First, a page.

Organic agriculture

Organic Agriculture and its Scalability


A press release titled ‘Organic agriculture is going mainstream, but not the way you think it is’, shows that large scale organic agriculture has stirred a comeback of conventional methods, failing the purpose of organic farming.

To thrive with large land holdings, organic farmers are switching back to conventional methods to achieve sustenance. The challenge here is that there is enough support system and ecosystem built around cultivation using conventional methods, but not the traditional and organic methods. While this is an ungrounded approach, I have come across some interesting techniques used by few other committed farmers who have taken organic farming to a large scale, in its purest form.

Taking organic agriculture to the large scale

For the skeptics, here is a way to make use of large holdings and also enrich the soil — Polyculture. You can try partial organic cultivation with high-yield and cash-rich crops. Most farmers experiment with their existing and tested crop with a partial piece of land towards horticulture using organic methods. Using multiple food grains such as millets, pulses and oilseeds, inter-cropped together with other food grains complements each other’s soil fertility needs organically.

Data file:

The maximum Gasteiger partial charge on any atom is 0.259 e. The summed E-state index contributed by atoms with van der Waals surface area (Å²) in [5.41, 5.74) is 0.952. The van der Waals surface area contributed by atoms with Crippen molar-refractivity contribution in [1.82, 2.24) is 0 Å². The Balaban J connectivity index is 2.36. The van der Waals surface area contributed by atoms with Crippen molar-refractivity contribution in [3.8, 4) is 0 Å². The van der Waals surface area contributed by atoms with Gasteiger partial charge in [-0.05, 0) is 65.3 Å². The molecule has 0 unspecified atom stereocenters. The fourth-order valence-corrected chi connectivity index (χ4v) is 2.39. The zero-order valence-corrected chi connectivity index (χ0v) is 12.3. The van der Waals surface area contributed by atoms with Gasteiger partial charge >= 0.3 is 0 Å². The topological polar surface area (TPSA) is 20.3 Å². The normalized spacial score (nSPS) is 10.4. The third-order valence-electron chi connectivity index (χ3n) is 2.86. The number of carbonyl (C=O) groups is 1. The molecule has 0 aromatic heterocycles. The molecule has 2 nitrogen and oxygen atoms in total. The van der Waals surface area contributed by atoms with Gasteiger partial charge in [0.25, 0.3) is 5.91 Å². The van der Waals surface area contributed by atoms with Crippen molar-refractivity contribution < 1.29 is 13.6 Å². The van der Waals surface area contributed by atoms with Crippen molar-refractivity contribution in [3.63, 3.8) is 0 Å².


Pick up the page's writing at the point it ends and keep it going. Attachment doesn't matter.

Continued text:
The other popular methodology in crop rotation. Depending on the soil health and climate, you can choose the crops you wish to produce and balance their yields. A popular rotation begins with wheat, followed by barley and mustard and then with wheat again.

Apart from these techniques, some inspiration from small-scale farmers is the use of dried leaves on the cultivation soil which will reduce the frequency of irrigation, not only keeping the complexity and cost low, but also retaining the health of the soil.

One cost-effective way to fence your field is to use creepers and climbers woven with thorny wire fence. These plants again support your farm ecologically.

Do what the small farmers do.

In India, however, the case with small and marginalized farmers seems different. They implement a majority of organic techniques right from using a combination of cow dung and other minerals as manure to cultivating multi-crops, to retain soil health.

Since, most of these small farmers use the yield for personal consumption all round the year, it is executed in the most cost-effective and efficient manner. Hence, their organic methodologies also are built around implementing rainwater harvesting and increasing crop sustenance with low levels of water.

I always take the example of Sikkim for those who are cynical about the success of organic farming. If Sikkim can do it, then we can do it too. Large scale organic farming is real!


Raj Seelam

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